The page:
"We shall go on to the end, we shall fight in France, we shall fight on the seas and oceans, we shall fight with growing confidence and growing strength in the air..." - Winston S. Churchill
The letter came on October 31st, 1940. The rain danced of the wide screened porch, turning the sun-bleached red cloth a damp and mushy black. The mail always comes on Thursdays. She thought, watching the little red flag go up and the sleek black car clunk away.
"Mails' here!" She jumped from her cushioned perch on the window and raced towards the door.
"Woahh there." A firm hand grabbed her arm and yanked her back just before her fingertips touched the wrought iron handle.
A heavy huff escaped her mouth as she turned an incredulous look on her brother. Leo towered over her, his wavy brown hair falling irregularly over his eyes. It had been months since he'd gotten a haircut; Momma had gone on a tangent about prices and had decided to cut everything herself. A small giggle burst into her throat as she spied the chunk that had been mistakenly cut, leaving a rather jagged triangle just above his right eye. They burned with a playful intensity, shinning gray in the half-light.
"It's Sunday, why would the mail be here?" Disbelief breached the surface of his voice.
"I saw it come!" She protested, stomping her foot line only a thirteen year old girl could.
He ruffled her mousy brown hair with his callused palm. "Go on, Jean. Mom wants you."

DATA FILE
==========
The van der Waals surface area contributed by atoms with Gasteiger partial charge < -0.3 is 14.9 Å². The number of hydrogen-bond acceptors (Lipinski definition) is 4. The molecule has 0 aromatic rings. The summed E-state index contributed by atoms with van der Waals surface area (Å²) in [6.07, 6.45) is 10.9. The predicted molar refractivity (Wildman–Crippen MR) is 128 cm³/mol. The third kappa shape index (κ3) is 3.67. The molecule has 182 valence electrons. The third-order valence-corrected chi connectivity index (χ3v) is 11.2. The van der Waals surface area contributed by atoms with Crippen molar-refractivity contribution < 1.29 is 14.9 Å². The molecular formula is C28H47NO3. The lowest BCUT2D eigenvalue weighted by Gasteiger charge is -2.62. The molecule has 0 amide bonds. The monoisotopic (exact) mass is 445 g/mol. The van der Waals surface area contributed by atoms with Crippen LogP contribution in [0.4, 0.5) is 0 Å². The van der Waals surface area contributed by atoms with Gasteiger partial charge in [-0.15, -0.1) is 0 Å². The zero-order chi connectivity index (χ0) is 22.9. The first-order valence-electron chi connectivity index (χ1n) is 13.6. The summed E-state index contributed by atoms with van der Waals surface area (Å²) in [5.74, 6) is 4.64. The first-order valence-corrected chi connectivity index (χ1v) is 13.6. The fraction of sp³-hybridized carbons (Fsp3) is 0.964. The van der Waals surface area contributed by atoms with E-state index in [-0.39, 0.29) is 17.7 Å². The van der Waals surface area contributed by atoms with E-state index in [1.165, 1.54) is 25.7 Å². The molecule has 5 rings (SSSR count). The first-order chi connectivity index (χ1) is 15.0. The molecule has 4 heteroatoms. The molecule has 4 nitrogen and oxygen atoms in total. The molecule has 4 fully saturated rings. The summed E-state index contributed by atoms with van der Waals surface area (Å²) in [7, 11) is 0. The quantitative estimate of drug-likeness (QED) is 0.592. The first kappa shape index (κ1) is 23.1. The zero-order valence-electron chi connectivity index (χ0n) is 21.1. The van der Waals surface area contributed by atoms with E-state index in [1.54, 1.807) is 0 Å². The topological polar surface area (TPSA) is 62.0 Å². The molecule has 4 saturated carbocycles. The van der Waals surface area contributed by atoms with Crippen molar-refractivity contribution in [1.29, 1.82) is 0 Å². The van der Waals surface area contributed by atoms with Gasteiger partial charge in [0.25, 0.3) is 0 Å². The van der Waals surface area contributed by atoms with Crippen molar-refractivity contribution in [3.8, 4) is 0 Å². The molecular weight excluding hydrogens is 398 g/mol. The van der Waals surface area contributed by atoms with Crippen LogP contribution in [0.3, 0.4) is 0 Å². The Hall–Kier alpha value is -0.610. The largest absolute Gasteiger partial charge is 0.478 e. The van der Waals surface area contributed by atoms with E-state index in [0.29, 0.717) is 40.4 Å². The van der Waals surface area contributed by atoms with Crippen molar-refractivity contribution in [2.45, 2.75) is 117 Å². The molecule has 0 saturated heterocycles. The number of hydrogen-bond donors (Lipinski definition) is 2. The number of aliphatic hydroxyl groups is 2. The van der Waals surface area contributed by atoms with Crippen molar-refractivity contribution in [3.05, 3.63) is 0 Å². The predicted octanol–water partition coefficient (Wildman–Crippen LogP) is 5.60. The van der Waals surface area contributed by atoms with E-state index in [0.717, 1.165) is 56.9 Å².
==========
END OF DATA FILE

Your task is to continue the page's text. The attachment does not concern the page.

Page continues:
She glared at him, her hair standing in awkward angles, as he marched out the door and into the spattering rain. Jean turned and made her way down the narrow hallway, running her fingers down the cool walls. She passed three doors, one of which stood ajar, silently begging her to push it open. Jean paused by it, her curiosity perking. Poking her head around the white washed wood, she saw the room that was her father's study. Thick bookcases lined the walls, the bound covers shinning under layers of dust. She itched to inch inside and run her finger tips along the spines. She could picture the thin trails it would leave, proving that she'd been there. But she remained hovering in the doorway, eyeing the broad oak desk that shimmered with the watery light of the sun. Shadows were cast around the room, papers scattered along the arms of chairs and small coffee tables. A mug with an image of an fighter plane stood in thin shaft of light, lipstick stains rimming the edges. Curiosity ebbed through her but the sound of the screen door slamming shut jolted her out of her daze. She stepped out of the office, carefully pulling the door back to its previous position. Turning, she made her way around a thin corner, edging her way to the door that lay before her, her hand reaching out to push it open.
Her mother sat at the brown-stained vanity, the soft static of the one and only Billie Holiday's voice breaking the silence. Jean threw herself down on the heavily cushioned bed, her pale green dress fluttering around her kneecaps. She watched her mother for a few moments in silence, admiring the straight, glossy brown hair that slid down her back. She sat with a straight back, a wooden brush in her hand as she ran it over her glorious locks. Her face was a pale white that shimmered with a radiant beauty, and her lips were a rosy red that shone through the dim light. A pungent smell drifted through the room, evidence that alcohol had been consumed here somewhat recently.